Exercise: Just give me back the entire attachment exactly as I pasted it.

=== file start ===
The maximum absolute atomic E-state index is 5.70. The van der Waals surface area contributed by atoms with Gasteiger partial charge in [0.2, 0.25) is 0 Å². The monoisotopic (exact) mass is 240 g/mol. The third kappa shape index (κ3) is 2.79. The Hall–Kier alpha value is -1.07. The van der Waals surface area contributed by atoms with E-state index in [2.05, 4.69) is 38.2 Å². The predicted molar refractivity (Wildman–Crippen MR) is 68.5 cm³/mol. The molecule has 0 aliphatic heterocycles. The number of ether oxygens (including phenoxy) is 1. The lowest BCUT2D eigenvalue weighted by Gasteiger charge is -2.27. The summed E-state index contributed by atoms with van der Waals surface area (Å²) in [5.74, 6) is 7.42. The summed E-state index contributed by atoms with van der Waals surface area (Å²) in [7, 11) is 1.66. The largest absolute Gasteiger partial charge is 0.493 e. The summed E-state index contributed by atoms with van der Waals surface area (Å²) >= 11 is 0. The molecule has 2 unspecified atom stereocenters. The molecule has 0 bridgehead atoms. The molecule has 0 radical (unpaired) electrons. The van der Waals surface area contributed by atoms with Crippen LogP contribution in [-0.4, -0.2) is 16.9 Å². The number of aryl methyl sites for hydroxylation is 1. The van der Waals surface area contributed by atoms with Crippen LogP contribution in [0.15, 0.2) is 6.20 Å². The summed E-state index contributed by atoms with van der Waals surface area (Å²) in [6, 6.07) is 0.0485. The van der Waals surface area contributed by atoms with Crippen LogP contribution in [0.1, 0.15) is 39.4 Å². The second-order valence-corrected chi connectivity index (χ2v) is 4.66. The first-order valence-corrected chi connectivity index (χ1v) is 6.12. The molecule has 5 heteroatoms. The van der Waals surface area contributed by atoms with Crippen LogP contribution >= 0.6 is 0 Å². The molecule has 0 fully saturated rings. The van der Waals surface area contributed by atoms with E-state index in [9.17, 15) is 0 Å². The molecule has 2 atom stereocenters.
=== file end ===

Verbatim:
The maximum absolute atomic E-state index is 5.70. The van der Waals surface area contributed by atoms with Gasteiger partial charge in [0.2, 0.25) is 0 Å². The monoisotopic (exact) mass is 240 g/mol. The third kappa shape index (κ3) is 2.79. The Hall–Kier alpha value is -1.07. The van der Waals surface area contributed by atoms with E-state index in [2.05, 4.69) is 38.2 Å². The predicted molar refractivity (Wildman–Crippen MR) is 68.5 cm³/mol. The molecule has 0 aliphatic heterocycles. The number of ether oxygens (including phenoxy) is 1. The lowest BCUT2D eigenvalue weighted by Gasteiger charge is -2.27. The summed E-state index contributed by atoms with van der Waals surface area (Å²) in [5.74, 6) is 7.42. The summed E-state index contributed by atoms with van der Waals surface area (Å²) in [7, 11) is 1.66. The largest absolute Gasteiger partial charge is 0.493 e. The summed E-state index contributed by atoms with van der Waals surface area (Å²) >= 11 is 0. The molecule has 2 unspecified atom stereocenters. The molecule has 0 bridgehead atoms. The molecule has 0 radical (unpaired) electrons. The van der Waals surface area contributed by atoms with Crippen LogP contribution in [-0.4, -0.2) is 16.9 Å². The number of aryl methyl sites for hydroxylation is 1. The van der Waals surface area contributed by atoms with Crippen LogP contribution in [0.15, 0.2) is 6.20 Å². The summed E-state index contributed by atoms with van der Waals surface area (Å²) in [6, 6.07) is 0.0485. The van der Waals surface area contributed by atoms with Crippen LogP contribution in [0.1, 0.15) is 39.4 Å². The second-order valence-corrected chi connectivity index (χ2v) is 4.66. The first-order valence-corrected chi connectivity index (χ1v) is 6.12. The molecule has 5 heteroatoms. The van der Waals surface area contributed by atoms with Crippen LogP contribution >= 0.6 is 0 Å². The molecule has 0 fully saturated rings. The van der Waals surface area contributed by atoms with E-state index in [9.17, 15) is 0 Å². The molecule has 2 atom stereocenters.